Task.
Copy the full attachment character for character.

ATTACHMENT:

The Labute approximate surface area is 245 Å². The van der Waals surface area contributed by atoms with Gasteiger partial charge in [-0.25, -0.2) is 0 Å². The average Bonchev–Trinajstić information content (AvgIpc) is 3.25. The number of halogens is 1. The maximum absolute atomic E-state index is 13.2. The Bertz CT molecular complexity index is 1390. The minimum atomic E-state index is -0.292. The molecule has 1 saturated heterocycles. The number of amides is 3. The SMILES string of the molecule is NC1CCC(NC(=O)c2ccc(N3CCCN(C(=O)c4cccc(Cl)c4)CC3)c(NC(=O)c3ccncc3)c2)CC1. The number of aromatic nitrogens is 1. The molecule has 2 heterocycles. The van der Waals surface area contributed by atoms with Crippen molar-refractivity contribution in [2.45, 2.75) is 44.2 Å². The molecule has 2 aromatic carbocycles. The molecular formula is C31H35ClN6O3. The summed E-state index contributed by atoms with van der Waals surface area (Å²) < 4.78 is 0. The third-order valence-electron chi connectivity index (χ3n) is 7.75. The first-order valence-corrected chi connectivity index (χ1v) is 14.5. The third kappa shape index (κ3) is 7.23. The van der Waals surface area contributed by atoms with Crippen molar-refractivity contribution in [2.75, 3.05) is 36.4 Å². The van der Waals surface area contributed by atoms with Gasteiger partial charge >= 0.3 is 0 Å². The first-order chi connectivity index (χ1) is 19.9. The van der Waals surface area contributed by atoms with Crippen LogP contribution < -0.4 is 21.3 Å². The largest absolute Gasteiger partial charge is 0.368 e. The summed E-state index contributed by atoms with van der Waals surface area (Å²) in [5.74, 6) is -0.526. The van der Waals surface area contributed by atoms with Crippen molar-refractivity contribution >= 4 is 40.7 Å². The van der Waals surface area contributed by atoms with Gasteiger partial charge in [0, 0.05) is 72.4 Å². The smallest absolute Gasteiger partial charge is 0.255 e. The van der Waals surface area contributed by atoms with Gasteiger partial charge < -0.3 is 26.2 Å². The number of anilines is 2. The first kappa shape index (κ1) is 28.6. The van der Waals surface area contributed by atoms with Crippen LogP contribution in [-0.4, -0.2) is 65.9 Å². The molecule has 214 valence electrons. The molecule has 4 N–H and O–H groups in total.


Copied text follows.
The Labute approximate surface area is 245 Å². The van der Waals surface area contributed by atoms with Gasteiger partial charge in [-0.25, -0.2) is 0 Å². The average Bonchev–Trinajstić information content (AvgIpc) is 3.25. The number of halogens is 1. The maximum absolute atomic E-state index is 13.2. The Bertz CT molecular complexity index is 1390. The minimum atomic E-state index is -0.292. The molecule has 1 saturated heterocycles. The number of amides is 3. The SMILES string of the molecule is NC1CCC(NC(=O)c2ccc(N3CCCN(C(=O)c4cccc(Cl)c4)CC3)c(NC(=O)c3ccncc3)c2)CC1. The number of aromatic nitrogens is 1. The molecule has 2 heterocycles. The van der Waals surface area contributed by atoms with Crippen molar-refractivity contribution in [2.45, 2.75) is 44.2 Å². The molecule has 2 aromatic carbocycles. The molecular formula is C31H35ClN6O3. The summed E-state index contributed by atoms with van der Waals surface area (Å²) < 4.78 is 0. The third-order valence-electron chi connectivity index (χ3n) is 7.75. The first-order valence-corrected chi connectivity index (χ1v) is 14.5. The third kappa shape index (κ3) is 7.23. The van der Waals surface area contributed by atoms with Crippen molar-refractivity contribution in [2.75, 3.05) is 36.4 Å². The van der Waals surface area contributed by atoms with Gasteiger partial charge >= 0.3 is 0 Å². The first-order chi connectivity index (χ1) is 19.9. The van der Waals surface area contributed by atoms with Crippen LogP contribution < -0.4 is 21.3 Å². The largest absolute Gasteiger partial charge is 0.368 e. The summed E-state index contributed by atoms with van der Waals surface area (Å²) in [5.74, 6) is -0.526. The van der Waals surface area contributed by atoms with Crippen molar-refractivity contribution >= 4 is 40.7 Å². The van der Waals surface area contributed by atoms with Gasteiger partial charge in [0, 0.05) is 72.4 Å². The smallest absolute Gasteiger partial charge is 0.255 e. The van der Waals surface area contributed by atoms with Gasteiger partial charge < -0.3 is 26.2 Å². The number of anilines is 2. The first kappa shape index (κ1) is 28.6. The van der Waals surface area contributed by atoms with Crippen LogP contribution in [-0.4, -0.2) is 65.9 Å². The molecule has 214 valence electrons. The molecule has 4 N–H and O–H groups in total.